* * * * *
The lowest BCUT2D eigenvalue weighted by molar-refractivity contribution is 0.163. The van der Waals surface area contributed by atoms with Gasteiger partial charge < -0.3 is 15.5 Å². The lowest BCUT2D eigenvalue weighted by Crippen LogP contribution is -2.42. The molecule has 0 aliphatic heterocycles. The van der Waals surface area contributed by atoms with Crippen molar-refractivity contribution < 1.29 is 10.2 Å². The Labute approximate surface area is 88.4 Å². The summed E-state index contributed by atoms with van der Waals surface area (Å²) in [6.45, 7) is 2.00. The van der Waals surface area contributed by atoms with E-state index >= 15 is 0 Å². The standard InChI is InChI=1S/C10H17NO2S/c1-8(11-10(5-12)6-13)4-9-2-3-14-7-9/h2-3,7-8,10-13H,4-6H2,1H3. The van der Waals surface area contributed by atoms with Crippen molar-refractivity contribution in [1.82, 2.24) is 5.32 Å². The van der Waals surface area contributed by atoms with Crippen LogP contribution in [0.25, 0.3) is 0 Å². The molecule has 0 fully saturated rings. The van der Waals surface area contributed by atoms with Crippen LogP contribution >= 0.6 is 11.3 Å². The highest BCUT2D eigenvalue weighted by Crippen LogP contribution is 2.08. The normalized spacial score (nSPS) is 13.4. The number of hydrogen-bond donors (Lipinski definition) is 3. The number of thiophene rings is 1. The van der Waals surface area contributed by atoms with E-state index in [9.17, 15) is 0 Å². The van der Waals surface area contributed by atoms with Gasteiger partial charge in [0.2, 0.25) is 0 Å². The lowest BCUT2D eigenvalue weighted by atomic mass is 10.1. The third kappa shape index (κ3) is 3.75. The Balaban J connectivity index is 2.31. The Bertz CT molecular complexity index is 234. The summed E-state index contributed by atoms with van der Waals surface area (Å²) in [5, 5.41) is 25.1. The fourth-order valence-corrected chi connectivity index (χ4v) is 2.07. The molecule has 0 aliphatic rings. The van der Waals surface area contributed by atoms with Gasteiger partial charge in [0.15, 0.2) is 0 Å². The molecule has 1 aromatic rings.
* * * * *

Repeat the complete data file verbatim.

The lowest BCUT2D eigenvalue weighted by molar-refractivity contribution is 0.163. The van der Waals surface area contributed by atoms with Gasteiger partial charge < -0.3 is 15.5 Å². The lowest BCUT2D eigenvalue weighted by Crippen LogP contribution is -2.42. The molecule has 0 aliphatic heterocycles. The van der Waals surface area contributed by atoms with Crippen molar-refractivity contribution < 1.29 is 10.2 Å². The Labute approximate surface area is 88.4 Å². The summed E-state index contributed by atoms with van der Waals surface area (Å²) in [6.45, 7) is 2.00. The van der Waals surface area contributed by atoms with E-state index >= 15 is 0 Å². The standard InChI is InChI=1S/C10H17NO2S/c1-8(11-10(5-12)6-13)4-9-2-3-14-7-9/h2-3,7-8,10-13H,4-6H2,1H3. The van der Waals surface area contributed by atoms with Crippen molar-refractivity contribution in [1.82, 2.24) is 5.32 Å². The van der Waals surface area contributed by atoms with Crippen LogP contribution in [0.25, 0.3) is 0 Å². The molecule has 0 fully saturated rings. The van der Waals surface area contributed by atoms with Crippen LogP contribution >= 0.6 is 11.3 Å². The highest BCUT2D eigenvalue weighted by Crippen LogP contribution is 2.08. The normalized spacial score (nSPS) is 13.4. The number of hydrogen-bond donors (Lipinski definition) is 3. The number of thiophene rings is 1. The van der Waals surface area contributed by atoms with E-state index in [9.17, 15) is 0 Å². The van der Waals surface area contributed by atoms with Gasteiger partial charge in [0.2, 0.25) is 0 Å². The lowest BCUT2D eigenvalue weighted by atomic mass is 10.1. The third kappa shape index (κ3) is 3.75. The Balaban J connectivity index is 2.31. The Bertz CT molecular complexity index is 234. The summed E-state index contributed by atoms with van der Waals surface area (Å²) in [5, 5.41) is 25.1. The fourth-order valence-corrected chi connectivity index (χ4v) is 2.07. The molecule has 0 aliphatic rings. The van der Waals surface area contributed by atoms with Gasteiger partial charge in [0.15, 0.2) is 0 Å². The molecule has 1 aromatic rings.